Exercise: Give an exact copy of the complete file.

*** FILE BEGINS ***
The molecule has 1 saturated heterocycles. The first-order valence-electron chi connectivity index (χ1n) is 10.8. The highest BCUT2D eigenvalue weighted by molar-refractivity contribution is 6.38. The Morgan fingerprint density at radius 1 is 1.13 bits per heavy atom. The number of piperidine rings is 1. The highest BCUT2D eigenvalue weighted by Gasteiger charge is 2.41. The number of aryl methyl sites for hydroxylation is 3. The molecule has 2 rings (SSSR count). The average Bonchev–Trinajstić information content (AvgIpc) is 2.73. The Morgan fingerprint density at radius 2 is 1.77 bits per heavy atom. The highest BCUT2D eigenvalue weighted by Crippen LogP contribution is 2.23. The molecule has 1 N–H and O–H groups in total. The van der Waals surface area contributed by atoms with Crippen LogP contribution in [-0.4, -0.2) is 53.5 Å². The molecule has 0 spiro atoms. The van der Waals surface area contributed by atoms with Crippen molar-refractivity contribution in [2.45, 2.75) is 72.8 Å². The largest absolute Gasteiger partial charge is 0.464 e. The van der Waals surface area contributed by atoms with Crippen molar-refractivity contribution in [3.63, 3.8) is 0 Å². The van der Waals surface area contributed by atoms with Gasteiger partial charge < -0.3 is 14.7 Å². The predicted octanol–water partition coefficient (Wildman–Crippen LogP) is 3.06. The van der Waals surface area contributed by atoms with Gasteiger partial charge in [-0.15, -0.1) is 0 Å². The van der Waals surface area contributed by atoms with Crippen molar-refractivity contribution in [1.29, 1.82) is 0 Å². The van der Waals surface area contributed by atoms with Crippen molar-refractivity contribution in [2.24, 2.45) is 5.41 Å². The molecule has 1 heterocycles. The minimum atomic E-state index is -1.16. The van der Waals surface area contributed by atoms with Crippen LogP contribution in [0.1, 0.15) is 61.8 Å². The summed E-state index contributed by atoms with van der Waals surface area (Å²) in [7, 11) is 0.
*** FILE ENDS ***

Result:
The molecule has 1 saturated heterocycles. The first-order valence-electron chi connectivity index (χ1n) is 10.8. The highest BCUT2D eigenvalue weighted by molar-refractivity contribution is 6.38. The Morgan fingerprint density at radius 1 is 1.13 bits per heavy atom. The number of piperidine rings is 1. The highest BCUT2D eigenvalue weighted by Gasteiger charge is 2.41. The number of aryl methyl sites for hydroxylation is 3. The molecule has 2 rings (SSSR count). The average Bonchev–Trinajstić information content (AvgIpc) is 2.73. The Morgan fingerprint density at radius 2 is 1.77 bits per heavy atom. The highest BCUT2D eigenvalue weighted by Crippen LogP contribution is 2.23. The molecule has 1 N–H and O–H groups in total. The van der Waals surface area contributed by atoms with Crippen LogP contribution in [-0.4, -0.2) is 53.5 Å². The molecule has 0 spiro atoms. The van der Waals surface area contributed by atoms with Crippen molar-refractivity contribution in [2.45, 2.75) is 72.8 Å². The largest absolute Gasteiger partial charge is 0.464 e. The van der Waals surface area contributed by atoms with Crippen molar-refractivity contribution in [3.63, 3.8) is 0 Å². The van der Waals surface area contributed by atoms with Gasteiger partial charge < -0.3 is 14.7 Å². The predicted octanol–water partition coefficient (Wildman–Crippen LogP) is 3.06. The van der Waals surface area contributed by atoms with Gasteiger partial charge in [-0.15, -0.1) is 0 Å². The van der Waals surface area contributed by atoms with Crippen molar-refractivity contribution in [1.29, 1.82) is 0 Å². The van der Waals surface area contributed by atoms with Crippen molar-refractivity contribution in [2.24, 2.45) is 5.41 Å². The molecule has 1 heterocycles. The minimum atomic E-state index is -1.16. The van der Waals surface area contributed by atoms with Crippen LogP contribution in [0.1, 0.15) is 61.8 Å². The summed E-state index contributed by atoms with van der Waals surface area (Å²) in [7, 11) is 0.